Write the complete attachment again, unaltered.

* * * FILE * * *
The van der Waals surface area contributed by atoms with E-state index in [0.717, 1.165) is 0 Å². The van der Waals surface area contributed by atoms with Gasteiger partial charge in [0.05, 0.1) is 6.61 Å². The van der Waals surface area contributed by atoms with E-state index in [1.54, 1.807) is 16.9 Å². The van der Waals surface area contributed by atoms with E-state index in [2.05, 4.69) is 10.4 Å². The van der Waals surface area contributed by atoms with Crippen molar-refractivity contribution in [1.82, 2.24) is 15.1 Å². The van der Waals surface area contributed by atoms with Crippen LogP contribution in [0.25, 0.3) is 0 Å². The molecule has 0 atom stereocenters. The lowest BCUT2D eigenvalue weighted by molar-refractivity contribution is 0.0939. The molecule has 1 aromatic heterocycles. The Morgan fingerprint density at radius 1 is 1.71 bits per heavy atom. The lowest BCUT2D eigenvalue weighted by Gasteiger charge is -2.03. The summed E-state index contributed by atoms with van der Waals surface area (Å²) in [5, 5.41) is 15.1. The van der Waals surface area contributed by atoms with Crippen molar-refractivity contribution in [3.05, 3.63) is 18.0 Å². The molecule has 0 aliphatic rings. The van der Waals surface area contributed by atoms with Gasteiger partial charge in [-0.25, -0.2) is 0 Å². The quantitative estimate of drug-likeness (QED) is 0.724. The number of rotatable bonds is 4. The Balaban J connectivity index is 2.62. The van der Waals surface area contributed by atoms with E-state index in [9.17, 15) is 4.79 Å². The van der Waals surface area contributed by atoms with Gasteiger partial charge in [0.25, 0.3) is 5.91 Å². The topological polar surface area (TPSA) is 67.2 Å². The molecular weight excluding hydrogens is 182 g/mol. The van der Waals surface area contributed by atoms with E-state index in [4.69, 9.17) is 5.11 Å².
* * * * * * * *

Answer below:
The van der Waals surface area contributed by atoms with E-state index in [0.717, 1.165) is 0 Å². The van der Waals surface area contributed by atoms with Gasteiger partial charge in [0.05, 0.1) is 6.61 Å². The van der Waals surface area contributed by atoms with E-state index in [1.54, 1.807) is 16.9 Å². The van der Waals surface area contributed by atoms with E-state index in [2.05, 4.69) is 10.4 Å². The van der Waals surface area contributed by atoms with Crippen molar-refractivity contribution in [1.82, 2.24) is 15.1 Å². The van der Waals surface area contributed by atoms with Crippen LogP contribution in [0.25, 0.3) is 0 Å². The molecule has 0 atom stereocenters. The lowest BCUT2D eigenvalue weighted by molar-refractivity contribution is 0.0939. The molecule has 1 aromatic heterocycles. The Morgan fingerprint density at radius 1 is 1.71 bits per heavy atom. The lowest BCUT2D eigenvalue weighted by Gasteiger charge is -2.03. The summed E-state index contributed by atoms with van der Waals surface area (Å²) in [5, 5.41) is 15.1. The van der Waals surface area contributed by atoms with Crippen molar-refractivity contribution in [3.05, 3.63) is 18.0 Å². The molecule has 0 aliphatic rings. The van der Waals surface area contributed by atoms with Gasteiger partial charge in [-0.25, -0.2) is 0 Å². The quantitative estimate of drug-likeness (QED) is 0.724. The number of rotatable bonds is 4. The Balaban J connectivity index is 2.62. The van der Waals surface area contributed by atoms with E-state index in [9.17, 15) is 4.79 Å². The van der Waals surface area contributed by atoms with Gasteiger partial charge in [0.25, 0.3) is 5.91 Å². The topological polar surface area (TPSA) is 67.2 Å². The molecular weight excluding hydrogens is 182 g/mol. The van der Waals surface area contributed by atoms with E-state index in [4.69, 9.17) is 5.11 Å².